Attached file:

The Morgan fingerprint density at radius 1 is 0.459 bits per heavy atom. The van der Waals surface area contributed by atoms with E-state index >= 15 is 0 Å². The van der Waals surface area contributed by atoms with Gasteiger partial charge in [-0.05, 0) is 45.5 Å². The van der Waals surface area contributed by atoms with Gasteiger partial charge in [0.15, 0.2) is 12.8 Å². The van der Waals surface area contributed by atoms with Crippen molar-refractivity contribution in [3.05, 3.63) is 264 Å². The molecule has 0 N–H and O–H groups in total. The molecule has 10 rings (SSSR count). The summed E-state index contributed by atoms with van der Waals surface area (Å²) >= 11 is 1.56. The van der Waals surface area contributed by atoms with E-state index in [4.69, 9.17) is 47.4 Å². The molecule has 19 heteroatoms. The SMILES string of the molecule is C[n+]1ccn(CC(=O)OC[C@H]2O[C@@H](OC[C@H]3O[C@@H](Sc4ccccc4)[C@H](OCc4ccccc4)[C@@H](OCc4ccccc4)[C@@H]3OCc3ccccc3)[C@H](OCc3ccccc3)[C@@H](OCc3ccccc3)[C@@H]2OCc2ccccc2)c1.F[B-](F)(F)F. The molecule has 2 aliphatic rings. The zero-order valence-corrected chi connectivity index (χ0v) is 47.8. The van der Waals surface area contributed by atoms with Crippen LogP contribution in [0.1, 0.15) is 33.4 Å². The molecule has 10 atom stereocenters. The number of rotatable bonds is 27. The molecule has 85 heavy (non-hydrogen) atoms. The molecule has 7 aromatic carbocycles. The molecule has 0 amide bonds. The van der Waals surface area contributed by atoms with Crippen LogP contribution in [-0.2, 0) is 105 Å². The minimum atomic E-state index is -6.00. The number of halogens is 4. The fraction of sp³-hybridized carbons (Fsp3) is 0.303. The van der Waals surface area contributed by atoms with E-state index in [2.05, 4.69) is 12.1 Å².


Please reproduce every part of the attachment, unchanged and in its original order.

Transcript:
The Morgan fingerprint density at radius 1 is 0.459 bits per heavy atom. The van der Waals surface area contributed by atoms with E-state index >= 15 is 0 Å². The van der Waals surface area contributed by atoms with Gasteiger partial charge in [-0.05, 0) is 45.5 Å². The van der Waals surface area contributed by atoms with Gasteiger partial charge in [0.15, 0.2) is 12.8 Å². The van der Waals surface area contributed by atoms with Crippen molar-refractivity contribution in [3.05, 3.63) is 264 Å². The molecule has 0 N–H and O–H groups in total. The molecule has 10 rings (SSSR count). The summed E-state index contributed by atoms with van der Waals surface area (Å²) >= 11 is 1.56. The van der Waals surface area contributed by atoms with E-state index in [4.69, 9.17) is 47.4 Å². The molecule has 19 heteroatoms. The SMILES string of the molecule is C[n+]1ccn(CC(=O)OC[C@H]2O[C@@H](OC[C@H]3O[C@@H](Sc4ccccc4)[C@H](OCc4ccccc4)[C@@H](OCc4ccccc4)[C@@H]3OCc3ccccc3)[C@H](OCc3ccccc3)[C@@H](OCc3ccccc3)[C@@H]2OCc2ccccc2)c1.F[B-](F)(F)F. The molecule has 2 aliphatic rings. The zero-order valence-corrected chi connectivity index (χ0v) is 47.8. The van der Waals surface area contributed by atoms with Crippen LogP contribution in [0.1, 0.15) is 33.4 Å². The molecule has 10 atom stereocenters. The number of rotatable bonds is 27. The molecule has 85 heavy (non-hydrogen) atoms. The molecule has 7 aromatic carbocycles. The molecule has 0 amide bonds. The van der Waals surface area contributed by atoms with Crippen LogP contribution in [-0.2, 0) is 105 Å². The minimum atomic E-state index is -6.00. The number of halogens is 4. The fraction of sp³-hybridized carbons (Fsp3) is 0.303. The van der Waals surface area contributed by atoms with E-state index in [2.05, 4.69) is 12.1 Å².